Ferrisburgh to farm: No permit, no cutting

FERRISBURGH — The Ferrisburgh selectboard last week instructed town attorney Jim Carroll to inform the owners of the Vorsteveld Farm through their attorney, Jim Foley of Middlebury, that any further tree-cutting in the town right-of-way along Arnold Bay Road would require a state permit.
That action followed an executive session held before the board’s regular Aug. 21 meeting. Board Chairman Rick Ebel said the board also authorized Carroll to “take any action he deems appropriate in relation to the shade tree statute,” which forbids the cutting of town-owned public shade trees without permission.
The controversy began in April 2017. That’s when without first obtaining permission to work in the town road right of way the Vorstevelds paid a contractor to remove almost all the trees and shrubs along the east side of Arnold Bay Road’s 0.75-mile Ferrisburgh stretch. Previously the trees had created a shaded canopy along the road.
Earlier this month, although the sides had been in mediation, the farm owners had more trees removed, triggering a new round of complaints from neighbors. More than a dozen attended the selectboard’s Aug. 7 meeting to protest. 
The board met with Carroll that evening and pledged future actions, but did not specify what would be done. Ebel said he could not reveal details of the Aug. 21 executive session and what would or could be done, but that Carroll now had the authority to act if necessary.
According to one Vermont law, landowners may not cut trees in a town right-of-way without first receiving permission from a town tree warden or a selectboard. It sets the fine at up to $500 per tree for “any person who willfully critically injures or cuts down a public shade tree without written permission.”
Specifically, Carroll is insisting the Vorstevelds now get a permit under 19 V.S.A. No. 1111, which reads in part: “Permits must be obtained by anyone or any corporation wishing to use as described in this section any part of the highway right-of-way on either the State or town system.”  
Ferrisburgh’s tree warden Clifton Mix and Carroll both wrote 2017 letters alleging the Vorsteveld Farm technically could be fined up to $1 million for cutting down the trees. 
Farm co-owner Hans Vorsteveld has described what was removed as “an overgrown hedgerow,” and he and his family partners maintain they own the land and have the right to work on it. They plan to install a tile drainage system on the fields that abut the road to improve them as cropland.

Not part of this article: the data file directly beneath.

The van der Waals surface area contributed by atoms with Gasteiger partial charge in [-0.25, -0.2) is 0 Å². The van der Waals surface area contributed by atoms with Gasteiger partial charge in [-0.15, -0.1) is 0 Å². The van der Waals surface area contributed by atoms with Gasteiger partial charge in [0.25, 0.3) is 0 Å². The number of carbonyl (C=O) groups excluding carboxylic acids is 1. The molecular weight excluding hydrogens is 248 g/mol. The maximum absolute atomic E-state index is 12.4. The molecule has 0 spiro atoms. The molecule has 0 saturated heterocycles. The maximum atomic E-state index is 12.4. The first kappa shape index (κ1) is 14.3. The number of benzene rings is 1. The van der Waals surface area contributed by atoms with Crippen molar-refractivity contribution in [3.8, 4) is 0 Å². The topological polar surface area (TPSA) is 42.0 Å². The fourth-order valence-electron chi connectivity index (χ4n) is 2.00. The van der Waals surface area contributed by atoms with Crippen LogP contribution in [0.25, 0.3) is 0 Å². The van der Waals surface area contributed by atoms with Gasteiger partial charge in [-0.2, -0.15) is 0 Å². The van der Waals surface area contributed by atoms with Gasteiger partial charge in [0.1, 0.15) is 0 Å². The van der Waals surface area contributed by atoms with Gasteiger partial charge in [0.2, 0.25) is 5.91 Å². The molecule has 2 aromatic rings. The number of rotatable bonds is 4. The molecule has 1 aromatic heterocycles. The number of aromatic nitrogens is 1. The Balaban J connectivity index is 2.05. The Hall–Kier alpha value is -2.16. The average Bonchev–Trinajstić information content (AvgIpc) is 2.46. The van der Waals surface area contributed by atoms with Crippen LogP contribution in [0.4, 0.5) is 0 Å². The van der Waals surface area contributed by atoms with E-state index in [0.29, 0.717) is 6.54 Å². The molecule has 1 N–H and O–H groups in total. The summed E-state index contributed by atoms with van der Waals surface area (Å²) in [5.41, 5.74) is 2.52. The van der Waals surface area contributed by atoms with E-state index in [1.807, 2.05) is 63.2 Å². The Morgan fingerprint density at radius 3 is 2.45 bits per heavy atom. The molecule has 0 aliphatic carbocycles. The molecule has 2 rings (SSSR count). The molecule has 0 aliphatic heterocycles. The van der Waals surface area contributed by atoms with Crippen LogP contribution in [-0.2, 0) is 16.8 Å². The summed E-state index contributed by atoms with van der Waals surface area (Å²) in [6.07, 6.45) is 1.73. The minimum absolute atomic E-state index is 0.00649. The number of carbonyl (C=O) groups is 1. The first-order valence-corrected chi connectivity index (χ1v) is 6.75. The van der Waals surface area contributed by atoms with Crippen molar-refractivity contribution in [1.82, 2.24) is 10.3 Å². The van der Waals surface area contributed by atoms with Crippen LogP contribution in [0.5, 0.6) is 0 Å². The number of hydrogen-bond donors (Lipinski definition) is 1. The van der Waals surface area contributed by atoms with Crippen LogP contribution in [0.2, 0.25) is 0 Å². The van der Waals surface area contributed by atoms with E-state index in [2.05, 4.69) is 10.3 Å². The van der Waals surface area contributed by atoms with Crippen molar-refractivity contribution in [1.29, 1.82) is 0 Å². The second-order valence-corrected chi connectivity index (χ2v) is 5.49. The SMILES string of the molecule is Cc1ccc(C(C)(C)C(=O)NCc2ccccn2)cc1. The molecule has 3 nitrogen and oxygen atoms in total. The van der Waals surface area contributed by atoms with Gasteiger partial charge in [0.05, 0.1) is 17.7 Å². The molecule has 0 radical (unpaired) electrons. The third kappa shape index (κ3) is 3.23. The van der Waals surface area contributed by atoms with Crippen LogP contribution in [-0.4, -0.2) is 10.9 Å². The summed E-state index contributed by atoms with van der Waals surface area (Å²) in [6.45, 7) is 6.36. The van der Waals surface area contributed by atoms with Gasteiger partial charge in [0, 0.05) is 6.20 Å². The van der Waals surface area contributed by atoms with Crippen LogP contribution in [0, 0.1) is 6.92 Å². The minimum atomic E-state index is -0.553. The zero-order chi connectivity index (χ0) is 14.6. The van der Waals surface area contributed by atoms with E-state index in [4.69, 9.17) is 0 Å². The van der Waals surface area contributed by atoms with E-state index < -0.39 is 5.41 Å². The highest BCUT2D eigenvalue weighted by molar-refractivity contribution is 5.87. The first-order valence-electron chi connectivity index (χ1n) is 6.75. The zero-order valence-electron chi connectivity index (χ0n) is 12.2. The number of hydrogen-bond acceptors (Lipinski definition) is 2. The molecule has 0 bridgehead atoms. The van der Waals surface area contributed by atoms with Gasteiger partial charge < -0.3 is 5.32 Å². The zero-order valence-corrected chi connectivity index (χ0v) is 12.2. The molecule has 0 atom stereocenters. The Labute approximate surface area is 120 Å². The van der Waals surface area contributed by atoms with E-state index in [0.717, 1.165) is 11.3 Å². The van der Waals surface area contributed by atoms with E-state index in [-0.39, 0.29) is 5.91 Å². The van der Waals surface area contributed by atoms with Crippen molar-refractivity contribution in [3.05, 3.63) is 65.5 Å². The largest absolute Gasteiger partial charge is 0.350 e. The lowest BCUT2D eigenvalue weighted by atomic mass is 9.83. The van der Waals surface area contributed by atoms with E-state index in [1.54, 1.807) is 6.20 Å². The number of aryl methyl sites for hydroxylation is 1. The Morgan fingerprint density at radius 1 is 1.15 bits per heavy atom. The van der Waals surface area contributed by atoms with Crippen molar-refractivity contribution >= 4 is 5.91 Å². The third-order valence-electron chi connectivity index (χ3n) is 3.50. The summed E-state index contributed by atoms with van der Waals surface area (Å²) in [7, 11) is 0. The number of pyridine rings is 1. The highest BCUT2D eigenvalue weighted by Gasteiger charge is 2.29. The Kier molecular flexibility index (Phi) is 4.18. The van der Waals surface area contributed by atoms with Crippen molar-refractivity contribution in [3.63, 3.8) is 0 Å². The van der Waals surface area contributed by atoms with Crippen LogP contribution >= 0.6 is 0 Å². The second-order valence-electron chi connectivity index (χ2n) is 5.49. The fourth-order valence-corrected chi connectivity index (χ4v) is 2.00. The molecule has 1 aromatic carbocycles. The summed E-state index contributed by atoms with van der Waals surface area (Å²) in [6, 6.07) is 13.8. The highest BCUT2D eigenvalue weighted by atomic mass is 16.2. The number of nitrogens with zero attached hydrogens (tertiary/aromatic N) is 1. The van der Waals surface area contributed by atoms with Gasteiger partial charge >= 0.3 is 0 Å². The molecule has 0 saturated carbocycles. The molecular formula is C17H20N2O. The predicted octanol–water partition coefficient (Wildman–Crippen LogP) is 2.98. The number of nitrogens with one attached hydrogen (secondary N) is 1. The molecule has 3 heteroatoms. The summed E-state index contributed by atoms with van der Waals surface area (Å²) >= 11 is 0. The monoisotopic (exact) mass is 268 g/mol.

The recent tree removal was just “finishing the job,” Vorsteveld said. 
The laws are also contradictory in points: 19 V.S.A. § 901, referring to “Removal of roadside growth,” reads, “A person, other than the abutting landowner, shall not cut, trim, remove, or otherwise damage any grasses, shrubs, vines, or trees growing within the limits of a State or town highway, without first having obtained the consent of the Agency for State highways or the selectmen for town highways.” (Italics added.)
Before the recent tree-cutting, the town had planned to conduct a GPS study of the area that had to wait until the town road crew completed ditching work along the road, probably this month, and a Ferrisburgh Conservation Commission study of the farm’s drainage plans. That work had been intended to determine, at least in part, what trees could be planted and where without interfering with the planned drainage work. 
The conservation commission will still be involved, however. Neighbors also said they were concerned that removal of the trees and shrubs could lead to runoff into Lake Champlain, and Ebel said the commission will make a site visit on Sept. 11 to evaluate that possibility. 
Andy Kirkaldy may be reached at [email protected]

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